Gao, JianQun, 2015 Characterization of a novel VAMP2 pathology in Parkinson's disease, Flinders University, School of Medicine
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In addition to its well-established contribution to classical clinical manifestation, emerging evidence suggests synaptic degeneration may be an early event in neurodegeneration in Parkinson’s disease (PD). VAMP2 (Synaptobrevin-2) is the synaptic vesicle protein that forms the SNARE complex, the protein machinery for neurotransmitter release, with the presynaptic plasma membrane-resided proteins syntax-1 and SNAP-25. The maintenance of sufficient number and functional conformation of VAMP2 on synaptic vesicles is tightly regulated for proper neurotransmitter release, and its dysfunction may contribute to neurological diseases. By using immunohistochemistry and immunoblot, we identified the N-terminally truncated VAMP2 (tVAMP2), but not the full-length VAMP2 (fVAMP2), as an important component of Lewy bodies isolated from brains of PD and DLB (Dementia with Lewy bodies), and tVAMP2 positive-stained Lewy bodies (LBs) and Lewy neurites (LNs) were detected in various regions of PD brain. This robust immunoreactivity of tVAMP2 in Lewy pathologies was comparable to that of α-synuclein, the prominent component of Lewy bodies and Lewy neurites, both of which were pathological characteristics of PD and DLB. Furthermore, using immunofluorescence double-staining, we showed co-localization of tVAMP2 and α-synuclein in Lewy bodies and Lewy neurites, suggesting their synergetic effect on the formation of Lewy bodies and Lewy neurites. Finally, in purified Lewy bodies from PD and DLB brains, the presence of two human VAMP2 fragments (aa32-47 and aa60-83) was confirmed by mass spectrometry, while a large peptide at the N-terminus (aa2-30) was undetectable. These findings indicated the unique value of tVAMP2 in understanding the pathogenesis and pathological diagnosis of PD and DLB. Further experiments are required to identify the N-terminal truncation site.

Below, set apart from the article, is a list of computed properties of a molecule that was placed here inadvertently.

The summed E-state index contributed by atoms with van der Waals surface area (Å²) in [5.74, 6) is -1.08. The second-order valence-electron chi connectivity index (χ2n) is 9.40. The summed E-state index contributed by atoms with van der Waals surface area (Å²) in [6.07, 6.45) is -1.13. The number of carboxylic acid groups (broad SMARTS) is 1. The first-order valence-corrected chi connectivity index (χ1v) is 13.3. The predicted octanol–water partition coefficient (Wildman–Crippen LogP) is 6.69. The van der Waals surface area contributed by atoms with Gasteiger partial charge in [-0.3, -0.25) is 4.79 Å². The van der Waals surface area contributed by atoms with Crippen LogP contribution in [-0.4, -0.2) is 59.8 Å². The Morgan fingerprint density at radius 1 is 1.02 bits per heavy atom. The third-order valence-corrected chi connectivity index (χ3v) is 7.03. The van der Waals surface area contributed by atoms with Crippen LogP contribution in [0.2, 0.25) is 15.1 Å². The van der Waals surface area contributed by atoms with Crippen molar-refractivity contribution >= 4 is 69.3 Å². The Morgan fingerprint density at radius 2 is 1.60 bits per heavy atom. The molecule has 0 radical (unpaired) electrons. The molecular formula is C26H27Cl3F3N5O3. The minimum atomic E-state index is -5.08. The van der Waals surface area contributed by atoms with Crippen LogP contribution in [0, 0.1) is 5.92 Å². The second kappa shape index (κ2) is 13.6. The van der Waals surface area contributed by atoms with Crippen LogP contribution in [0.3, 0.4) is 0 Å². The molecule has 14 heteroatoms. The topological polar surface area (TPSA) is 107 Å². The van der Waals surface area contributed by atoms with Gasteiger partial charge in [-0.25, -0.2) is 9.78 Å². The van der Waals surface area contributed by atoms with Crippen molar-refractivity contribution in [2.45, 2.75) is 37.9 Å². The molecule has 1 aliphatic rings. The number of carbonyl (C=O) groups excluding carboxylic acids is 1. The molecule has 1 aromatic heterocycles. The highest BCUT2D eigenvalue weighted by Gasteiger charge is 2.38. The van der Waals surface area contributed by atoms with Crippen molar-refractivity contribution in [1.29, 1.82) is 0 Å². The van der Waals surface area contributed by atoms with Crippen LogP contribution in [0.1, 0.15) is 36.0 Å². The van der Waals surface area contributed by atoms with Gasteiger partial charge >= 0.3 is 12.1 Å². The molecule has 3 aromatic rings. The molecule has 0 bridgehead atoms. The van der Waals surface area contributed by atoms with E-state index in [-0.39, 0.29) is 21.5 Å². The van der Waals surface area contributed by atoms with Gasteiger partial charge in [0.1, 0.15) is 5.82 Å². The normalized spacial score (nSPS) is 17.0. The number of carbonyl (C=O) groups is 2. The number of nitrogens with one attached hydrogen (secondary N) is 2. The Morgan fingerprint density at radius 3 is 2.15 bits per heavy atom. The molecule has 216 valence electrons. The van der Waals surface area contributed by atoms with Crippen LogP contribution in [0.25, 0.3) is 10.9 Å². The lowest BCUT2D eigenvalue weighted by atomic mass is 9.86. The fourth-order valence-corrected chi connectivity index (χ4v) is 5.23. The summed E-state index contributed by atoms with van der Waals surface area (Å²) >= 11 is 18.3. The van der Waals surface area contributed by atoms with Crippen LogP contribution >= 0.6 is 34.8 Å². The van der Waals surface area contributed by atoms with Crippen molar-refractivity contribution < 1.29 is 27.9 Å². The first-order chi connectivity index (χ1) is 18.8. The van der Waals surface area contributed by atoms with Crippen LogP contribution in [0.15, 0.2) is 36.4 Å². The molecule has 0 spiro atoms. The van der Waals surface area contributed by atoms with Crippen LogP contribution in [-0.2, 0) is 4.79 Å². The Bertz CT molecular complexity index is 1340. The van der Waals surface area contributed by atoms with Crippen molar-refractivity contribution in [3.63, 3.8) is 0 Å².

Keywords: VAMP2, Parkinson's disease
Subject: Medicine thesis
Thesis type: Masters
School: School of Medicine
Supervisor: Dr Timothy Chataway